Positron-emission tomography (PET) imaging was performed in vivo utilizing [18F]-Fluoride and [18F]-fluorodeoxyglucose (FDG) (Peter MacCallum Cancer Centre, East Melbourne, VIC, Australia). Imaging with [18F]-Fluoride and [18F]-FDG were performed on sequential days, 1 week after intra-tibial injection (n = 6) and then at the study endpoint (n = 26).

For [18F]-FDG-PET imaging, mice fasted for at least 3 h were anesthetized using 3% isoflurane in 50% oxygen in air and then injected intravenously via the tail vein with 14.8 MBq [18F]-FDG. Anesthesia was maintained for a further 20 min before the animals were allowed to recover. At 90 min after tracer injection, the mice were anesthetized again before being placed on the bed of a Philips Mosaic PET scanner and imaged over 10 min. For [18F]-Fluoride-PET imaging, unanesthetized animals were injected with 14.8 MBq [18F]-Fluoride and PET imaging performed 60 min later, as described above.

Positron-emission tomography scans were corrected for decay and random emissions before the images were reconstructed using a 3D RAMLA algorithm. In-house analysis software (Marvn2.01) was used for analysis and interpretation. A blinded single observer defined the volume of interest at the site of the primary tumor and calculated the maximum standardized uptake value (SUVmax), target to background ratio (TBR), percentage of injected dose (% ID), and metabolic tumor volume (MTV).

Experimental Endpoint and Tissue Processing

Whole body perfusion with 4% paraformaldehyde (PFA) was performed at the humane endpoint of the study. Animals were first anesthetized with isoflurane using a nose cone. Dissection through the anterior abdominal and thoracic walls was performed to reveal the heart. The infusion apparatus consisted of a Harvard Apparatus Syringe Pump S11 Plus (loaded with a 10 mL syringe containing 4% PFA), connected to a 26G needle by 0.4 mm polyethylene tubing. The needle was introduced into the left ventricle of the heart and 2 mL of 4% PFA was infused systemically, at a rate of 9.49 mL/h.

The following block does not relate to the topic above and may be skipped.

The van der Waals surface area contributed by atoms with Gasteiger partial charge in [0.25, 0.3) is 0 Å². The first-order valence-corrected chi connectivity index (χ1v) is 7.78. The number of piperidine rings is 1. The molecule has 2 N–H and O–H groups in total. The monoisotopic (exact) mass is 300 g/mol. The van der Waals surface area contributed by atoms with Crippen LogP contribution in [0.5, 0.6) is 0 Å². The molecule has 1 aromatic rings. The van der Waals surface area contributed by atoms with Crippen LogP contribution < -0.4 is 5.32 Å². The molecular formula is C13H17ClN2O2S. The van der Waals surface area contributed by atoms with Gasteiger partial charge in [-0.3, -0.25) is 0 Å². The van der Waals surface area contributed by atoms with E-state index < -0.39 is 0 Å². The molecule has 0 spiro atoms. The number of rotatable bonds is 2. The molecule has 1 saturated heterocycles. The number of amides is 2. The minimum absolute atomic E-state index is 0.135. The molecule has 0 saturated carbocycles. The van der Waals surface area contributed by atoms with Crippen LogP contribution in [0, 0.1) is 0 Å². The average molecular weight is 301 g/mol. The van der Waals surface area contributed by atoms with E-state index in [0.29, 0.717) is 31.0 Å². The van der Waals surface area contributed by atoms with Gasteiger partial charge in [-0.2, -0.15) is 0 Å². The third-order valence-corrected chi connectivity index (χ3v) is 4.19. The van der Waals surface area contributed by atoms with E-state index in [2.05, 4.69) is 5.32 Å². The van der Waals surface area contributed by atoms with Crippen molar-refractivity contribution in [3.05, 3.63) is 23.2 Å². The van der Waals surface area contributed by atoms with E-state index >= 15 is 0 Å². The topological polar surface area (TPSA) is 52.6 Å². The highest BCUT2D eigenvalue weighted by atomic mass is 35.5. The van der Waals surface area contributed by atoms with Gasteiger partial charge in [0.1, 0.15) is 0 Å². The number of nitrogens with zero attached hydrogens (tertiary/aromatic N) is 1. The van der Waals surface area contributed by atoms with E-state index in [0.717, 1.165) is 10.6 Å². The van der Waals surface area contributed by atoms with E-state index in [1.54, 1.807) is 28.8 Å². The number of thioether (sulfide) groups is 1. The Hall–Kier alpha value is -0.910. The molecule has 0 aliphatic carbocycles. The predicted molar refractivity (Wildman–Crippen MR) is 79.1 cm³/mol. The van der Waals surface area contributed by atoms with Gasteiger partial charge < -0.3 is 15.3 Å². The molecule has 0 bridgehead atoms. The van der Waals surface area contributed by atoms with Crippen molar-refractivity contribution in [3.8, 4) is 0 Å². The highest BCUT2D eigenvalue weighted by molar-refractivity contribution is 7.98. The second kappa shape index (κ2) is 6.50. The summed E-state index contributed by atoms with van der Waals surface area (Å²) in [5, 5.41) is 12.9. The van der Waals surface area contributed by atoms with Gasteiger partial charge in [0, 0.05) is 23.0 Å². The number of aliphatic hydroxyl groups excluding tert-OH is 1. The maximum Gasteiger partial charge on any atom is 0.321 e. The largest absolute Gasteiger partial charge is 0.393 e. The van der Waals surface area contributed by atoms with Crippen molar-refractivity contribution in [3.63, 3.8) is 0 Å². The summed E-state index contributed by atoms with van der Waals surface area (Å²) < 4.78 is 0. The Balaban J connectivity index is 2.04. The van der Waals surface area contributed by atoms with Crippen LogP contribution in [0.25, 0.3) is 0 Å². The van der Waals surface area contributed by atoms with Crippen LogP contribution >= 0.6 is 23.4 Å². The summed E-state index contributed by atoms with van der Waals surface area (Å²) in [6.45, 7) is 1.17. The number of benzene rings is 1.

Micro-Computed Tomography Post-Mortem

Micro-computed tomography was performed post-mortem using the SkyScan system (Bruker microCT, Belgium). Scans were performed of the pelvis, femurs, and tibiae of non-dissected mice using a 0.5 mm aluminum filter, 50 kV voltage, and 98 μA current. 3D volumetric reconstruction was performed using the SkyScan software NRecon (Caliper LifeSciences, MA, USA). Reconstructed slices were viewed using SkyScan software CT-Analyzer. Image segmentation was performed manually to define the radio-dense tumor mass as the ROI. Adjacent cortical bone of the tibia was excluded from the ROI. Tumor volume, radio-dense tumor volume, and % radio-dense tumor were calculated, along with tumor nodule number, separation, and thickness.

Tissue Histology

Tissues from six animals from each treatment group were processed into paraffin blocks for histological examination. These six animals had a primary tumor total flux (obtained at the study endpoint using the Xenogen IVIS® Spectrum imaging system) closest to the median result for each treatment group. Orthotopic tumors were dissected from the adjacent bone post-mortem and prepared for histological examination thus avoiding need to decalcify tumor tissues prior to cutting.